I l@ve RuBoard

### 17.11 Generating the Fibonacci Sequence

Credit: Tom Good

#### 17.11.1 Problem

You need to implement a Python 2.2 generator for an infinite sequence, for example, the Fibonacci sequence.

#### 17.11.2 Solution

Python 2.2's generators provide a wonderful way to implement infinite sequences, given their intrinsically lazy-evaluation semantics:

```from _ _future_ _ import generators

def fib(  ):
"unbounded generator, creates Fibonacci sequence"
x = 0
y = 1
while 1:
x, y = y, x + y
yield x

if _ _name_ _ == "_ _main_ _":
g = fib(  )
for i in range(9):
print g.next(  ),
print```

#### 17.11.3 Discussion

Python 2.2 generators let you work with infinite (unbounded) sets. As shown in this recipe, it is easy to create a generator that produces the Fibonacci sequence. Running the recipe's script produces the following result:

```c:\python22> python fib.py
1 1 2 3 5 8 13 21 34```

In Python 2.2, if you start your module with the statement from _ _future_ _ import generators, yield becomes a keyword. (In 2.3 and later versions of Python, yield will always be a keyword; the "import from the future" statement lets you use it in 2.2, but only when you specifically request it.)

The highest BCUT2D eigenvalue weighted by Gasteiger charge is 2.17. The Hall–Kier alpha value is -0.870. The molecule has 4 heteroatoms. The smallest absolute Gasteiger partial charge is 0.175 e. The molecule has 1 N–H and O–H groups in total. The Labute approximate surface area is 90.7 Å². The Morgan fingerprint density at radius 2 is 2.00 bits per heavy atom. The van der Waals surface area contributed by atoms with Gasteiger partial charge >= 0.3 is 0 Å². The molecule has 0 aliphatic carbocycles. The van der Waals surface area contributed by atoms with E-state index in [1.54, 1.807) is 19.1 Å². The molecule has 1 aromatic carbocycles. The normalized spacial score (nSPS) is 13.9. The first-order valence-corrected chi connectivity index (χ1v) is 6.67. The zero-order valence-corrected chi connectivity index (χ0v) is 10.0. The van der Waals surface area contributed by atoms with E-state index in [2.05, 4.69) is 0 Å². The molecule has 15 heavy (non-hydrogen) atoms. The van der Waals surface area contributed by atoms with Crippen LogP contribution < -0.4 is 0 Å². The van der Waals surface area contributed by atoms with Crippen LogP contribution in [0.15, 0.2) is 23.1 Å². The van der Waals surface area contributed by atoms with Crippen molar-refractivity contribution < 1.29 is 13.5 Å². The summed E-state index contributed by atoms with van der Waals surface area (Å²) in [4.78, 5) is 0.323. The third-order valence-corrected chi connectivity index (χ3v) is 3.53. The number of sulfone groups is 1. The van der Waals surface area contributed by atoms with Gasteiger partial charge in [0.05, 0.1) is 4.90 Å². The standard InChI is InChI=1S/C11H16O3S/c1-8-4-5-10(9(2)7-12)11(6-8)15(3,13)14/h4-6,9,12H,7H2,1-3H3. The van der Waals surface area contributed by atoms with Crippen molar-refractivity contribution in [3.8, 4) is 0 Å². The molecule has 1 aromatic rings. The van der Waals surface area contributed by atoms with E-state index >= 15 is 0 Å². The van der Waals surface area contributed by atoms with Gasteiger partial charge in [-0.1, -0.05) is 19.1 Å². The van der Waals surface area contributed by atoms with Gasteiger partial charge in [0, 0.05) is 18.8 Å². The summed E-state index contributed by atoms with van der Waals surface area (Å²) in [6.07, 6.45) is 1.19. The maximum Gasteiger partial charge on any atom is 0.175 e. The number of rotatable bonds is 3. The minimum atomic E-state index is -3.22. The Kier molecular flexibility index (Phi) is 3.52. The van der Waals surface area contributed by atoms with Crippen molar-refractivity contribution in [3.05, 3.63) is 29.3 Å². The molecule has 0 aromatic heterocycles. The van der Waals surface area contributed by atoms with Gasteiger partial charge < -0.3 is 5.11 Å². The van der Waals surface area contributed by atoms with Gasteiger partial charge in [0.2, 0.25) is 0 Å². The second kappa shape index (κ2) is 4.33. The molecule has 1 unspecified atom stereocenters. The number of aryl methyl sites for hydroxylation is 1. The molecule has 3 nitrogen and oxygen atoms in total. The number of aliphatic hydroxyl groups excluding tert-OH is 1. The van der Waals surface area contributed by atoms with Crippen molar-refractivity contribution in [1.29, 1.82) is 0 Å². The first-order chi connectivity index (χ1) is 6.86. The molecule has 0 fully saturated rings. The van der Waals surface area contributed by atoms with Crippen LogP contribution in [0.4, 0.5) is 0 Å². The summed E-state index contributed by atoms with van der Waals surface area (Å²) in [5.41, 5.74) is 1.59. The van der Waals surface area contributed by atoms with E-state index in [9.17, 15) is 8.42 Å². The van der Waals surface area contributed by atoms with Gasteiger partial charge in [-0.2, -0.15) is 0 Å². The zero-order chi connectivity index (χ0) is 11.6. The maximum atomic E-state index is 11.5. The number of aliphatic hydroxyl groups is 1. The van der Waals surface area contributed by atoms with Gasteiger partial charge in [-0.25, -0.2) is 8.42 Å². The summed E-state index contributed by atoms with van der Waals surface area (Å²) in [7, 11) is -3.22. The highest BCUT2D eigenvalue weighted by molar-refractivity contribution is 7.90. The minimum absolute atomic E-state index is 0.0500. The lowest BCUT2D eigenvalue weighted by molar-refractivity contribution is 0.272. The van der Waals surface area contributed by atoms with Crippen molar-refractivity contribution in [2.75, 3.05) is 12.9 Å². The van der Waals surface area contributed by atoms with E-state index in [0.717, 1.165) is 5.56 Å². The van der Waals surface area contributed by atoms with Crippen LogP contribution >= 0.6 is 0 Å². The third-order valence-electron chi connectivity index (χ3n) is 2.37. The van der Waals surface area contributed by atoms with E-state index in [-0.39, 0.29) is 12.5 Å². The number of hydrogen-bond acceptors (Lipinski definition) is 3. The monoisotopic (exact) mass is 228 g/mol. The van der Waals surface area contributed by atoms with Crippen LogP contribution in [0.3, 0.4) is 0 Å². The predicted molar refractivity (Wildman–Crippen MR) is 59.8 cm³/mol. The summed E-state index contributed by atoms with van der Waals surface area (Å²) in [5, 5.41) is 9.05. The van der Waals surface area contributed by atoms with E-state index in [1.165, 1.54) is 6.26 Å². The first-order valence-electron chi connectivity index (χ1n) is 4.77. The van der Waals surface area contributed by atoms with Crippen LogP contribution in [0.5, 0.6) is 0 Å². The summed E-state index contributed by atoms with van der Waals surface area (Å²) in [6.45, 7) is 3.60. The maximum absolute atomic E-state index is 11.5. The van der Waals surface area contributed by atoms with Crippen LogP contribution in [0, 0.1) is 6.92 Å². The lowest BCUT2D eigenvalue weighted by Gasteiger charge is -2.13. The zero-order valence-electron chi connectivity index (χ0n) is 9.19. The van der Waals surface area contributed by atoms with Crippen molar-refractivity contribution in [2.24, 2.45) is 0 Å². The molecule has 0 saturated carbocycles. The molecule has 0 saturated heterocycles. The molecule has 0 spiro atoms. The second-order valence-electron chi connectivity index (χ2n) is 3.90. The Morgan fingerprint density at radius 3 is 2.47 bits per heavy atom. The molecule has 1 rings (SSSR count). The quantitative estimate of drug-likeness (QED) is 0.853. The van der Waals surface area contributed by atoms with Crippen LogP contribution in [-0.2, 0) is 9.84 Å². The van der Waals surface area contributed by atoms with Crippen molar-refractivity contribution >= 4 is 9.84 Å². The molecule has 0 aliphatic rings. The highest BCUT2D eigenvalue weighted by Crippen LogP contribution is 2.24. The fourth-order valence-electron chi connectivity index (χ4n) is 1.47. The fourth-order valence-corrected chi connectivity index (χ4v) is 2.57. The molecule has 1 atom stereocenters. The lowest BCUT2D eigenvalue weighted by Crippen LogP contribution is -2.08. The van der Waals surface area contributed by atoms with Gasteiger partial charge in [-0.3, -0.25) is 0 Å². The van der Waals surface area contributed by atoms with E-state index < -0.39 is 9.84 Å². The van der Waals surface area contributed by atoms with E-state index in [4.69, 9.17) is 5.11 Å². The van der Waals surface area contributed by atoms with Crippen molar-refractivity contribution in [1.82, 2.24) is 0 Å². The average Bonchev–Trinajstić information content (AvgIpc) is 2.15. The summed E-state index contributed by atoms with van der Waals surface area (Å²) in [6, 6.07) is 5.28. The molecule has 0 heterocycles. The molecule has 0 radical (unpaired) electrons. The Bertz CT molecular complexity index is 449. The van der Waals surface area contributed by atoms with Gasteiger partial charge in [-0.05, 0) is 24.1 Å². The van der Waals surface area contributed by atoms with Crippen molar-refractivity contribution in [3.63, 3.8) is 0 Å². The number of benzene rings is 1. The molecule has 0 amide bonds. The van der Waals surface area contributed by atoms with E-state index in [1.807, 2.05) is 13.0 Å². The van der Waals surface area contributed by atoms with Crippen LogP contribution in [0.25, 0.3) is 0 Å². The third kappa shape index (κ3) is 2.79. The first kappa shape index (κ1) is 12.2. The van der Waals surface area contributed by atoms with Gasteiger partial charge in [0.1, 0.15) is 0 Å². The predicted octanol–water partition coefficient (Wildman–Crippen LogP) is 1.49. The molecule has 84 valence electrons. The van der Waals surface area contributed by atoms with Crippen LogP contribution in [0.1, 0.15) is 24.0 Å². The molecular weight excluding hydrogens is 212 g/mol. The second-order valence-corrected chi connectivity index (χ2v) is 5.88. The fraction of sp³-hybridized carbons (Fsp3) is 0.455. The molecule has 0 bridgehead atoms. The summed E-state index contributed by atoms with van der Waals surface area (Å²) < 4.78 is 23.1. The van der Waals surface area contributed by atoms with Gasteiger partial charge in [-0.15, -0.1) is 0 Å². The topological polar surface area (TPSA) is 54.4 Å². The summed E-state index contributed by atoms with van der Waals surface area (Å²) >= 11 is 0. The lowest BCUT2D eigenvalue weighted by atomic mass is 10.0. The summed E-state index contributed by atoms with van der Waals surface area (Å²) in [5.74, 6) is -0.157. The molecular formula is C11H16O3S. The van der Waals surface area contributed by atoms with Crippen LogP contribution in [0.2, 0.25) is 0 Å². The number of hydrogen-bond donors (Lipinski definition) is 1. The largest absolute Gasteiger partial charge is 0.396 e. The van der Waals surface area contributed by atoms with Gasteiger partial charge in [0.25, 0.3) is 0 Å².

A generator is a function containing the keyword yield. When you call a generator, the function body does not execute. Rather, calling the generator gives you a special iterator object that wraps the function's body, the set of its local variables (including the arguments, which are local variables that happen to be initialized by the caller), and the current point of execution, which is initially the start of the function.

When you call this iterator object's next method, the function body executes up to the next yield statement. Then yield's argument is returned as the result of the iterator's next method, and the function is frozen with its execution state intact. When you call next again on the same iterator object, execution of the function body continues from where it left off, again up to the next yield statement to execute.

If the function body falls off the end or executes a return statement, the iterator object raises a StopIteration to indicate the end of the sequence. But, of course, if the sequence that the generator is producing is not bounded, the iterator will never raise a StopIteration. That's okay, as long as you don't rely on this as the only way to terminate a loop. In this recipe, for example, the loop's termination is controlled by an independent counter i, so the fact that g would never terminate is not a problem.

The main point to keep in mind is that it's all right to have infinite sequences represented by generators, since generators are computed lazily (in which each item is computed just in time), as long as a control structure ensures that only a finite number of items are required from the generator.

Leonardo Pisano (meaning "from Pisa"), most often called Leonardo Bigollo ("the traveler" or "the good for nothing") during his lifetime in the 12th and 13th centuries, and occasionally Leonardo Fibonacci (for his connection to the Bonacci family), must look down with considerable pride from his place in the mathematicians' Empyreon. The third problem in his Liber Abaci, which he originally expressed in terms of a rabbit-raising farm, still provides interesting applications for the distant successors of the abacus, modern computers.